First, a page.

Since the plum tree is mature, it is able to soak up the moisture that falls from the sky. I am assuming that there is a ground cover of grasses and weeds around it. It must already be pretty hardy because it has survived many drought years.
Now if it is not as productive as you wish, getting more moisture to the roots and trapping that moisture could be good. I would not dig a swale on a slope if you do not know what you are doing. If you trap too much moisture on the slope, then the ground could get too saturated and you could have a landslide or new erosion issues with the open ground.
I would simply build up a small berm (with chop & drop material ex. tree branches, weeds (before the seed head forms) a few inches high above the top drip line following contour and maybe at the bottom of the drip line on contour (if needed) to slow and absorb the rainwater when it rains. Also, I would add mulch all around the tree with the chop & drop material you find around the tree area.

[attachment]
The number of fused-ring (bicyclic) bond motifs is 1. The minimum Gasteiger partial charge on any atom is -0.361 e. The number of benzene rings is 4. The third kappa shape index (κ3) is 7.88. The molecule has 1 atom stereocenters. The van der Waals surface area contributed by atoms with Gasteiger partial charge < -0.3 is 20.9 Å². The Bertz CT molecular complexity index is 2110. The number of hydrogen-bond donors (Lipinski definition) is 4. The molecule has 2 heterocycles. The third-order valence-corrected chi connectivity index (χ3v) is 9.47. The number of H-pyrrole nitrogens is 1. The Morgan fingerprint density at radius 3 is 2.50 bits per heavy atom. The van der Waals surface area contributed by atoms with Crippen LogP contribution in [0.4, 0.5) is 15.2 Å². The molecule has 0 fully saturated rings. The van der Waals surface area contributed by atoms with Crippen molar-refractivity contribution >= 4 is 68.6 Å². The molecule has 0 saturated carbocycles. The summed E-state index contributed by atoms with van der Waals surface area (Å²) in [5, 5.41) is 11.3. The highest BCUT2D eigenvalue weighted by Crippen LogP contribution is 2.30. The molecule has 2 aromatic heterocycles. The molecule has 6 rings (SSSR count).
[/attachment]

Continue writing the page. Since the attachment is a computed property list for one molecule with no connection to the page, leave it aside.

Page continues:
Now if you have specific issues with your tree, then let us know. But if it is plenty productive, then I would spend my limited energy instead of digging swales and start planting other fruittrees on contour and do the same mulching methods as described. You'll trap all the moisture running down the slope without a swale and without risking oversaturating the slope and creating a mini landslide or creating erosion issues where you had not before.
What is your annual rainfall in Washington? You must get sufficient rain naturally?
https://en.wikipedia.org/wiki/Kent,_Washington#Climate You get 5 to 6 months of very wet winters and dry summers. With the method I described above, it should be sufficient to trap the limited summer rains. But remember the ground is very wet for the winter months and the land with adequate ground cover and mulching can trap moisture at the root zone to get the tree through the dry season. Plus, I would not start digging a swale and risk disturbing the roots.